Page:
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Group’s aid pulled over Iran suggestion

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Wadi e.V. director Thomas von der Osten-Sacken says his group on a blog posting was only standing up for Israel's right to exist. (Lorenz Richter)

Wadi e.V. director Thomas von der Osten-Sacken says his group on a blog posting was only standing up for Israel’s right to exist. (Lorenz Richter)

BERLIN (JTA) – The Swiss branch of a major Catholic charity has pulled its support from a German nongovernmental organization, allegedly over its suggestion that a military strike should be considered if other measures fail to convince Iran to drop its nuclear ambitions.

Directors of the NGO, Wadi e.V., say they were merely upholding Israel’s right to exist in the face of verbal threats from Iran.

In a June 10 letter recently made public, the Catholic charity Caritas wrote that it regretted having to stop funding Wadi e.V., one of the few NGOs that has remained active in Iraq since the U.S.-led invasion. Wadi e.V.’s main focus has been on the prevention of female genital mutilation. It has been working 14 years in the region.

Though Caritas did not cite specific statements as objectionable, its decision to cease funding came after Wadi’s director, Thomas von der Osten-Sacken, cited on the NGO’s Web blog the position about Iran.

In its letter, Caritas Switzerland’s regional director, Norbert Kieliger, and Maria Winiger, the director of the Asia-Mideast region, cited the Wadi programs for women in northern Iraq as impressive.

“Which is why we are especially sorry to tell you that our work together with Wadi e.V. will come to an end in February/March 2009, with the conclusion of the current project phase,” the directors said.

According to a report in the latest edition of the Swiss weekly paper Weltwoche, Caritas provides $312,000 annually, or a quarter of the German group’s budget.

The Caritas letter said its “difficult” decision was prompted by political statements on the Wadi Web site “that from our perspective intensify” the Mideast conflict and are “not in keeping with our own views.” Caritas is committed to peaceful conflict resolution, the letter stated.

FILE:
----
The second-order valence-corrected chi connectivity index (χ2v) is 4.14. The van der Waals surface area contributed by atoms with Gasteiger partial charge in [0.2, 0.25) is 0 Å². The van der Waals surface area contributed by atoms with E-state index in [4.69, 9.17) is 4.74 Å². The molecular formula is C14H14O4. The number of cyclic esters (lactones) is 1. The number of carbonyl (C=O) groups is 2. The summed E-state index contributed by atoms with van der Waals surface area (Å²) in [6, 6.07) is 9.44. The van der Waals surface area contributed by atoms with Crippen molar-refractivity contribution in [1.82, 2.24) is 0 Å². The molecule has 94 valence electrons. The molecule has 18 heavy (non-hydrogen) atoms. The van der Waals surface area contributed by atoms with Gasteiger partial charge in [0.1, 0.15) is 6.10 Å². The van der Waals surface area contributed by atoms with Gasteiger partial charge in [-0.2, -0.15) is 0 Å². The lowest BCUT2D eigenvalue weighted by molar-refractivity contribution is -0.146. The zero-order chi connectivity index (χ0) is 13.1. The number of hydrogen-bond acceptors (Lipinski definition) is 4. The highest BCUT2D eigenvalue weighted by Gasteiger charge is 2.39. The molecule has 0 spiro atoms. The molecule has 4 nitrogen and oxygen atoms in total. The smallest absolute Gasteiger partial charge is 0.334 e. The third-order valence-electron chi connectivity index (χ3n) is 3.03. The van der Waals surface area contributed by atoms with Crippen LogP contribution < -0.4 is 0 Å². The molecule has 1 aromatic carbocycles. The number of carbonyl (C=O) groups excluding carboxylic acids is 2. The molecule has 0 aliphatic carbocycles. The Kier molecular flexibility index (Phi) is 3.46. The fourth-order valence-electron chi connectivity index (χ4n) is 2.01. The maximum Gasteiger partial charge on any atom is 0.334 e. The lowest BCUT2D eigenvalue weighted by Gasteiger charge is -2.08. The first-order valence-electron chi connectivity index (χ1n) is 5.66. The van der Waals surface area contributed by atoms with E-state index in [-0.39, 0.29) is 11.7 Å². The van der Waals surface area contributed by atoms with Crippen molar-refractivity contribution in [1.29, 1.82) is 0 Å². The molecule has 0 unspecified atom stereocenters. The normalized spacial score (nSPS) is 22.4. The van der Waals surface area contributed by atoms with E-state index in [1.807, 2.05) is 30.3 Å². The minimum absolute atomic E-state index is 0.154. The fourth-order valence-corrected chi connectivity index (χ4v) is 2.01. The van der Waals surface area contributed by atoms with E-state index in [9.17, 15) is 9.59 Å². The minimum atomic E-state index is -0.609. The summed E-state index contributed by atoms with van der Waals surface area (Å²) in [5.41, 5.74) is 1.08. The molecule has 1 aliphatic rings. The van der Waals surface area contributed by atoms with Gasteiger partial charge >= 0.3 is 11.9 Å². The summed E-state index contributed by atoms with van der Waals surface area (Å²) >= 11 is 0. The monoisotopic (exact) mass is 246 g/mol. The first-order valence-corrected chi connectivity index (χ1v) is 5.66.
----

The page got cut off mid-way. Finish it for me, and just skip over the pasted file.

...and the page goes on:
In response, Osten-Sacken and Wadi president Anne Mollenhauer wrote that they were “astonished” by the letter’s content and asked why their offer to discuss “possible differences or ambiguities in person” was not considered.

In fact, they said, they had not expressed views on “the so-called Israeli-Palestinian conflict,” but rather had stood up for Israel’s right to exist.

It is not possible to hold a supposedly neutral view of governments, organizations and individuals who call for the destruction of Israel and murder of Jews,” they wrote.

They also noted that another group supported by Caritas – Badil, which represents Palestinian refugees – calls for “violence against Israeli military and civilians,” refers to suicide bombers as “martyrs of the intifada,” and refers to Israel as the “Zionist entity” or “racist apartheid state.”

Osten-Sacken said his group had received a short reply from Caritas stating that the charity was sticking to its decision.

Osten Sacken, who recently addressed a conference on Iran in Berlin, told JTA that in his view, “there are worse things than war. It is an unfortunate lesson of the 20th century.

“There should still be a possibility to stop Iran without military action, but this is a dictatorship,” he said. “If Luxembourg has an atomic program, well, Luxembourg is a democracy and I don’t have sleepless nights. The problem with Iran is the regime, not the bomb.”

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